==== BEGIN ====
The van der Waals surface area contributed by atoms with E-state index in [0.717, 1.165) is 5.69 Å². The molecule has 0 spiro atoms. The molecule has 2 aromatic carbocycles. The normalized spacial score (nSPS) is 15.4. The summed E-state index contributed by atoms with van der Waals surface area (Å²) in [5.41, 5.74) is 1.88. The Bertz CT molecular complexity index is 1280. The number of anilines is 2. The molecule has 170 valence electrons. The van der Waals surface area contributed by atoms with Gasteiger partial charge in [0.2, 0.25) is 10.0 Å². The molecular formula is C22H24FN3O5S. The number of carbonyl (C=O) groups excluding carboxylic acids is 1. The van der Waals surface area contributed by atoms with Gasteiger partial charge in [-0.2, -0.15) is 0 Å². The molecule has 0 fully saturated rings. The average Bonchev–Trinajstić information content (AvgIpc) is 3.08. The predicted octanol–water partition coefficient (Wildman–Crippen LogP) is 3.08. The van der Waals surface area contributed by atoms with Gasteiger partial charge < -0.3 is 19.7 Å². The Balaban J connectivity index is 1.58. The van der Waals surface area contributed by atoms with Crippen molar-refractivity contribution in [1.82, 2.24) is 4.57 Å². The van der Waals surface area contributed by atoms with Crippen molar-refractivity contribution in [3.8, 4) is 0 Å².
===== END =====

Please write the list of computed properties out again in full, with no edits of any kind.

The van der Waals surface area contributed by atoms with E-state index in [0.717, 1.165) is 5.69 Å². The molecule has 0 spiro atoms. The molecule has 2 aromatic carbocycles. The normalized spacial score (nSPS) is 15.4. The summed E-state index contributed by atoms with van der Waals surface area (Å²) in [5.41, 5.74) is 1.88. The Bertz CT molecular complexity index is 1280. The number of anilines is 2. The molecule has 170 valence electrons. The van der Waals surface area contributed by atoms with Gasteiger partial charge in [0.2, 0.25) is 10.0 Å². The molecular formula is C22H24FN3O5S. The number of carbonyl (C=O) groups excluding carboxylic acids is 1. The van der Waals surface area contributed by atoms with Gasteiger partial charge in [-0.2, -0.15) is 0 Å². The molecule has 0 fully saturated rings. The average Bonchev–Trinajstić information content (AvgIpc) is 3.08. The predicted octanol–water partition coefficient (Wildman–Crippen LogP) is 3.08. The van der Waals surface area contributed by atoms with Gasteiger partial charge < -0.3 is 19.7 Å². The Balaban J connectivity index is 1.58. The van der Waals surface area contributed by atoms with Crippen molar-refractivity contribution in [1.82, 2.24) is 4.57 Å². The van der Waals surface area contributed by atoms with Crippen molar-refractivity contribution in [3.8, 4) is 0 Å².